I hate to admit it, but it’s true.  The From the Porch Swing column isn’t always written from my porch swing.  I moved a couple of years ago, and the swing that was happily under a covered and screened porch is now mostly out in the elements and the bugs, subject to leaves and rain and mosquitos and wasps and wind.  So sometimes, heck, often, this column is written from an airplane seat.

Not just any airplane seat, but the one, best, golden seat on Southwest Airlines.  Well, at least the one, best, golden seat if you want to work while you are flying.  The rows on most airplanes are too close together for a man 188 centimeters tall (6’2”) with proportionate arm length to type into a laptop.  When the lid is open far enough for me to look down onto the screen, the keyboard is too close to my belly (like jammed into it) for me to type upon it.  And conversely, when the keyboard is at typing distance, the lid with the screen on it is up against the back of the seat in front of me and won’t open enough for me to see it.  And, no, i can’t afford first class airfare, even if Southwest did offer it.  But, but, but, and again but (Ian Fleming’s Chitty Chitty Bang Bang), in just one exit row, on just one side of all of Southwest’s planes, there are only two seats instead of three.  The window seat next to the emergency exit is missing, but there is still a tray table behind the seat in front of that space.  So, so, so, and again so (I made that one up), if i sit in what is normally the middle seat in that row, i can use the missing seat’s tray table by pivoting about 45 degrees.  At that diagonal angle (not Diagon Alley), i can both type and see my laptop screen at the same time!  Woo-hoo!

This makes my spot in the boarding line crucial.  Southwest doesn’t assign seats, they’re ‘first come, first served’ upon entering the airplane.  But they do assign spots in the queue (that’s “line” to you Americans reading this) for boarding.  I can tell U that i have watched the person directly in front of me in line (“queue” for you Europeans reading this) take my one, best, golden seat.  Being in the right order in the boarding line/queue can make my day (Clint Eastwood as Dirty Harry), while being in the wrong order can break it.  Sequence is thus very important to me.

Sequence in DG can be important, too.  And U are probably thinking (if, that is, i haven’t put U to sleep yet) that shipping documents are the best example of that.  And U’d be right.  But documentation isn’t the only area in which sequence can be important to a Dangerous Goods (DG) professional.  Just look at the layout of the DG regulations.  Except for 49CFR, they put classification & identification before packaging, marking & labeling before documentation, and shipper functions before carrier functions.  This makes great sense because this is normally the way the real world works.  Yay, regulators!  Thank you.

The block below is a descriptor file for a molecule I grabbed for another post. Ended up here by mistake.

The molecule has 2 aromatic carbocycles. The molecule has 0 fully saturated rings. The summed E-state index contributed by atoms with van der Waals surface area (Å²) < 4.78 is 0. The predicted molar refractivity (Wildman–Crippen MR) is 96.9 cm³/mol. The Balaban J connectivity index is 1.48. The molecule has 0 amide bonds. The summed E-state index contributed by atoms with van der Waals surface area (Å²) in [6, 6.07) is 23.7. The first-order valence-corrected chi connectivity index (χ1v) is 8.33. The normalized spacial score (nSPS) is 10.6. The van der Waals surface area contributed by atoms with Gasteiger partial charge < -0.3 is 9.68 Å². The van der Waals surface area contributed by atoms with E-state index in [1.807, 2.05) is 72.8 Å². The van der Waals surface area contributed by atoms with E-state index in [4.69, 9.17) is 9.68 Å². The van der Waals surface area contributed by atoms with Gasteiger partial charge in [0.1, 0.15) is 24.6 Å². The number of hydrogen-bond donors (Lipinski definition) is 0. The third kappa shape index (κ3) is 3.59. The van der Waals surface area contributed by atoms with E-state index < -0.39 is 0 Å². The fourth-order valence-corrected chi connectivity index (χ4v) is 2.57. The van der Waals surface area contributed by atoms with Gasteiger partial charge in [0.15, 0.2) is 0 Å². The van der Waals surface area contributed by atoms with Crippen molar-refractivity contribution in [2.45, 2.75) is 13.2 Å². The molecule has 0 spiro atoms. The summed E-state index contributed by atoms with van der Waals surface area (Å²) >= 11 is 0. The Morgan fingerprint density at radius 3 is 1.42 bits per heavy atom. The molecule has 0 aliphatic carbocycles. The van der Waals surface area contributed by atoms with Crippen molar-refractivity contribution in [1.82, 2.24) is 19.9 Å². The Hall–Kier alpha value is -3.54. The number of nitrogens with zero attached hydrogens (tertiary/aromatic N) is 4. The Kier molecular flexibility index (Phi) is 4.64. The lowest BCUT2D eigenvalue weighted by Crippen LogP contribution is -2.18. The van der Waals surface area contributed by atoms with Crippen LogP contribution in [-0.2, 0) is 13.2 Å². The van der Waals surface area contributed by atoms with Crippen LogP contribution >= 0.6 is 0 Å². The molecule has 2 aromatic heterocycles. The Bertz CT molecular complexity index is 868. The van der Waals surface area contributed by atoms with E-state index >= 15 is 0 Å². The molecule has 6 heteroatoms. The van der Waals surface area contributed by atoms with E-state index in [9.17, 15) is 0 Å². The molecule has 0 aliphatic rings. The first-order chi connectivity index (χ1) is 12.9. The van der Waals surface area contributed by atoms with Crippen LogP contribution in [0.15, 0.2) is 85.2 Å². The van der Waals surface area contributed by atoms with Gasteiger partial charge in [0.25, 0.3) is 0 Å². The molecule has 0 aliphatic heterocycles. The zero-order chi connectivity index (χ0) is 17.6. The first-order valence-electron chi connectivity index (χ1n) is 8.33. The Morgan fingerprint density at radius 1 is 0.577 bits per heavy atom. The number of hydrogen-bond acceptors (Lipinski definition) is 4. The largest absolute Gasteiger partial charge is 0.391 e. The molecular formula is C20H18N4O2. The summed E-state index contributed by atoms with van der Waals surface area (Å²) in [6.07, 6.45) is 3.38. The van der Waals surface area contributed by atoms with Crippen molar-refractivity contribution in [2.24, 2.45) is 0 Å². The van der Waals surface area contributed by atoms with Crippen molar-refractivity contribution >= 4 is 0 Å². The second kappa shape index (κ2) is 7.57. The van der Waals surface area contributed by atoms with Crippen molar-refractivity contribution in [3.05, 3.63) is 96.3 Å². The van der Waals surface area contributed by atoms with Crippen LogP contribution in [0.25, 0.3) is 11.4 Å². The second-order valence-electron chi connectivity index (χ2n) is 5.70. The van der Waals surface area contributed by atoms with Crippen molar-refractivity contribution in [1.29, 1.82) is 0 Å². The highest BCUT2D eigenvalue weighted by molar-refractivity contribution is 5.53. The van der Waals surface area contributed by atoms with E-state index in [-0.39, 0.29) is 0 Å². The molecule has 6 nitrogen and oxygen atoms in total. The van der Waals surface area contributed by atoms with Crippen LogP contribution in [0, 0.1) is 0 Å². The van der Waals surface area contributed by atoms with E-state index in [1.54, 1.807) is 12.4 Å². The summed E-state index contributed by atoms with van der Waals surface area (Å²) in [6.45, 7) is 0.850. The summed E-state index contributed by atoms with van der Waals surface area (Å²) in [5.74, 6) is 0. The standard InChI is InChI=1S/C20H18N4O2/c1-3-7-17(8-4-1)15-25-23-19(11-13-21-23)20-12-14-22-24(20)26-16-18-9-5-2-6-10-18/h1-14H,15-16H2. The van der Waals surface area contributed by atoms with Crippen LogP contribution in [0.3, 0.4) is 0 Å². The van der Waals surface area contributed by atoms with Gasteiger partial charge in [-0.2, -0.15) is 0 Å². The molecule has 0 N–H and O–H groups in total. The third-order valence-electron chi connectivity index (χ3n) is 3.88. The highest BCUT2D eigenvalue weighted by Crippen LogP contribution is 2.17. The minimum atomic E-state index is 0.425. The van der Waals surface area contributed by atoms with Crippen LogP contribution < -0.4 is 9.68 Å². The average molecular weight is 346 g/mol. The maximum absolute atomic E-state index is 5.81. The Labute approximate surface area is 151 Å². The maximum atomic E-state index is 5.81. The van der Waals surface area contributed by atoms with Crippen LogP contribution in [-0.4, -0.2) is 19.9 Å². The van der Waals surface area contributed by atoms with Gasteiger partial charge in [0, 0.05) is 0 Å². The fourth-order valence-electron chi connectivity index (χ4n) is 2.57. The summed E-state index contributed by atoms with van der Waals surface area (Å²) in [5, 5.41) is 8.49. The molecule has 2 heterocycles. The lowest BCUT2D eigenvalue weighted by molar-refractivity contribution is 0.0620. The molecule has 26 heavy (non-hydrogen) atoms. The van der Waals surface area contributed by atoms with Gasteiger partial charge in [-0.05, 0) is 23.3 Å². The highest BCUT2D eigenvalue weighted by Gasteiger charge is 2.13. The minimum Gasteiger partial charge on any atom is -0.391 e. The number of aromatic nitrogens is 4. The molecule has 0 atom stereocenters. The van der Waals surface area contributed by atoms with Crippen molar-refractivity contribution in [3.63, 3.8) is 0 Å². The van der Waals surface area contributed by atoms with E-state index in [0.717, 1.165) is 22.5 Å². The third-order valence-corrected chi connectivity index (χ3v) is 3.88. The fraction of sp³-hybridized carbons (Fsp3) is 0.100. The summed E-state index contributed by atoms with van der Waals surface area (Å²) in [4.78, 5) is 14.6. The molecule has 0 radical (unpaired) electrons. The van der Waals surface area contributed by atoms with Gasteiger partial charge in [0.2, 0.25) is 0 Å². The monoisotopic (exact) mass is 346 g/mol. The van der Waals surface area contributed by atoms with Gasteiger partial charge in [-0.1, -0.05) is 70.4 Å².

But before we get too effusive in congratulating those that create DG regulations, we have a few situations where sequence considerations have gone out the window.  In my courses, I usually call these ‘Packaging Dependent Classifications’.  Let’s discuss a few of these non-sequential, but not non-consequential situations.

Explosives  —  A bottle, jar, can, or block of pure explosive chemical gets a different classification than when put into a firework, weapon, or safety device.  Yes, we can recognize the explosive hazard, but we cannot assign a class, division, nor Proper Shipping Name (PSN) without knowing how the explosive material is contained.

Chemical and First Aid Kits  —  The ‘other stuff’ we put into a package with the DG can change the classification.

Articles in general  —  From batteries to fuel cells to lamps and switches to vehicles to capacitors to safety devices to machinery and more, the classification of articles differs greatly from the classification of the enclosed DG when packaged without the article.  (BTW, is a lead-acid battery in a vehicle actually a DG within an article within another article?)

Combustible liquids  —  In smaller packagings these can be non-dangerous, but in larger packagings HazMat.  And don’t think this is just a USA issue, because it definitely has an impact on a large number of international shipments.         

Gases (gasses)  —  Today’s first intentionally trick question is “what is the PSN of pure 1,1,1,2-Tetrafluoroethane?”.  Sure, I dare you, look it up in your DG List (it’s there), and answer me with “1,1,1,2-Tetrafluoroethane”.  If we’ve packaged that gas into an aerosol container, such as those used to blow crumbs off your keyboard or as Poop Freeze (Google it), the PSN will be different, and will begin with “Aerosols, …”.  Yes, a cylinder of the pure stuff has a different PSN than an aerosol container of the pure stuff.  (Get with the program, PHMSA, and either harmonize your aerosol definition, or stop prohibiting us from using the global definition).

And there I was, thinking that packaging was a function that followed sequentially after classification/identification.  What am i supposed to do?  Pick a packaging, complete the classification, and then use the usual process of looking up the PI to verify the compliance of my packaging choice?  What if it isn’t in full compliance, do i go back to packing or back to classification/identification or both, and if both, in which order?  Sigh…

So, while sequence is usually important in DG, sometimes we seem to violate our own general rules about the process of achieving compliance.  And unless you are trying to fill out Section 14 of an SDS, it probably isn’t a big deal.  After all, don’t all DG professionals know that for every general rule there is/are an exception or twelve?  And don’t get me started on exceptions to the exceptions.  Again, sigh…

And oh, by the way, I don’t actually smoke a pipe, either.